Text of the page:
March 21, 2015

Session recap: Sanchez says Senate effectively passed their legislation

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New Mexico State Senate. Wikicommons

In a press conference following the Senate adjourning sine die, the Senate Majority Leader said he believed that the chamber had a productive session, at least when it came to passing Senate legislation.

New Mexico State Senate.  Wikicommons

New Mexico State Senate. Wikicommons

He repeatedly said that he wasn’t sure what happened when bills went over to the House once the Senate passed the legislation, which he said the Senate did effectively.

One highlight that Sanchez mentioned was the economic bills that passed the Senate.

“I think the Senate Democrats had a good economic plan, a ready to work plan,” Sanchez told reporters in his office. He said they passed most of the plan, though the controversial increase in the gas tax did not pass.

The Senate Republicans typically have not held a press conference following the session and 2015 was no exception. However, the Senate Minority Leadership Office sent a press release shortly after the end of the session.

“The main responsibility of the state Senate was to pass a balanced budget, and we did that,” Senate Minority Leader Stuart Ingle, R-Portales, said. “But as a minority, it is difficult with only 17 votes to pass many of the initiatives we believe will improve the state. We will return another day to work on the issues we feel are important to the state.”

Another major talking point was the implosion of the bill for capital outlay.

The Republican release mentioned the short filibuster of a tax package that was sponsored by Ingle. The filibuster by Sen. Cisco McSorley, D-Albuquerque, closed out the session.

The release said, “a  significant tax package died in the Democratic-controlled Senate while  time ran out before  a $264 million dollar capital outlay package could pass both chambers.”

“There is no money to go into our individual districts, which hurts our individual districts but what they did was irresponsible,” Sanchez said of the failure of capital outlay.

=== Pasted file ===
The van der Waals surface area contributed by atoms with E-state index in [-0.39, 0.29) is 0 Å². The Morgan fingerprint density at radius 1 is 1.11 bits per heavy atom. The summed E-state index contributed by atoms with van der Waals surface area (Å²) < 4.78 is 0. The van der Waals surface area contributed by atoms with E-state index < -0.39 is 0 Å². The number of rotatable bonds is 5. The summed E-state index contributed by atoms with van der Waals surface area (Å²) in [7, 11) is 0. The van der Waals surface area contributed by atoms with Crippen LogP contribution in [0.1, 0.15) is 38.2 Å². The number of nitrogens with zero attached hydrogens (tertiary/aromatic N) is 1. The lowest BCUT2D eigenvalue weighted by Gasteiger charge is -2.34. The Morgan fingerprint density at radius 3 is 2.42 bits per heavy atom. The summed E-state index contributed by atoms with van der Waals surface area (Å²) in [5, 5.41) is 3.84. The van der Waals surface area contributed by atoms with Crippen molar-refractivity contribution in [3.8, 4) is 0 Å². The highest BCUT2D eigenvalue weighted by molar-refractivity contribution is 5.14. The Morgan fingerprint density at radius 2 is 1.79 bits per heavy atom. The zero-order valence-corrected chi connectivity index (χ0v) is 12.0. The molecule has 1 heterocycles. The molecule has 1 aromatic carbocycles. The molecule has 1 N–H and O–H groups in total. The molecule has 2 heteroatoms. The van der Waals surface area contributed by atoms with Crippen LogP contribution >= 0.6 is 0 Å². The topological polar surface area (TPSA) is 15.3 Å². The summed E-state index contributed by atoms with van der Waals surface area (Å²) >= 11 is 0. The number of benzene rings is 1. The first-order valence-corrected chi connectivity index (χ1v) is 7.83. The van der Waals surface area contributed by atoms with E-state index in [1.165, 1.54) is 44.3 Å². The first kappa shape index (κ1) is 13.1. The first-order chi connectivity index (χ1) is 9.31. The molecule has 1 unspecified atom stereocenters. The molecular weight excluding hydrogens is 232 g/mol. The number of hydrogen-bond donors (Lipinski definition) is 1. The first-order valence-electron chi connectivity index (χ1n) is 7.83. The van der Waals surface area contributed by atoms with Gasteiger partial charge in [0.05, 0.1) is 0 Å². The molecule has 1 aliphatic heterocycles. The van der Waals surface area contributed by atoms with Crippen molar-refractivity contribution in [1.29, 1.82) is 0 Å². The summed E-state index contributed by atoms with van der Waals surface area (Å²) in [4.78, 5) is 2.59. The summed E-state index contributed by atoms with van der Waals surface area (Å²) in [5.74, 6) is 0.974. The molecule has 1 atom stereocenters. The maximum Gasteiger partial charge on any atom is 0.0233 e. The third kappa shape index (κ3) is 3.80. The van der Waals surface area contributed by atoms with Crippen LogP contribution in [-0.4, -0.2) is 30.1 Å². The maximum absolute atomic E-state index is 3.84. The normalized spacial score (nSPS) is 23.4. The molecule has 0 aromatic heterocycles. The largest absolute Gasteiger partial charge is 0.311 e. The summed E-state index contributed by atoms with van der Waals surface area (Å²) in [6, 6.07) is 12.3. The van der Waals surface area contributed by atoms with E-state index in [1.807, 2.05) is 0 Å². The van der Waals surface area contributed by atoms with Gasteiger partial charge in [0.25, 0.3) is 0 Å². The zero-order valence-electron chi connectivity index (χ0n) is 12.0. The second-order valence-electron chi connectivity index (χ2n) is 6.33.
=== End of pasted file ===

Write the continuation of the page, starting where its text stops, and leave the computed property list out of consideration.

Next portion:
He said the extensive amendments put in place by the House Ways and Means Committee were a “sucker punch” to the Senate.

If capital outlay had been sent to the Senate with more time, Sanchez said that the bill would have been sent to the Senate Finance Committee, which would have stripped the House amendments from the bill.

With less than half an hour to go in the session, the Senate did not hear the capital outlay bill.

He blamed the House Republicans for adding priorities of Gov. Susana Martinez and particularly opposed the use of severance tax bonds for building roads, saying that the state was still paying for funding a highway in this fashion when Gary Johnson was governor.

One Democratic priority that did not pass the Senate was a minimum wage increase.

“If you put in a minimum wage bill then they’re going to put in a right-to-work bill,” Sanchez said of the House Republicans. Sanchez said the House would do that for political purposes “and we were not going to let that happen.”

Sanchez was asked about how he would see the inevitable blame from House Republican leadership and the governor on holding up legislation.

“I’ve been around for a few years and I can take the criticism,” Sanchez said. He also reiterated that he believed the Senate worked together to pass good legislation.

Post-adjournment floor speeches

Another Senate tradition after the session is speeches by Senate leadership and the Lieutenant Governor.

Lt. Gov. John Sanchez spoke about the Senate working together.

“If there was ever a time that this body had to come together, both Democrats and Republicans, and I, as I represent the executive branch in this body, it was this session,” Sanchez said. The Lieutenant Governor presides as President of the Senate.

Senate President Pro Tem Mary Kay Papen, D-Las Cruces, also mentioned the chamber working together.

“We don’t always agree, we don’t always vote the same, I don’t question your vote, I hope you don’t question mine,” Papen said.

Ingle called Senators “the only lobbyists for the people we serve” and said,  “The people who are home working, we are their only spokesman.”

Sanchez spoke about the Senate being family.

“Sometimes we love family more at one time than we do other time,” Sanchez joked.

“We are family and we always will be. I think we became closer,” he said.

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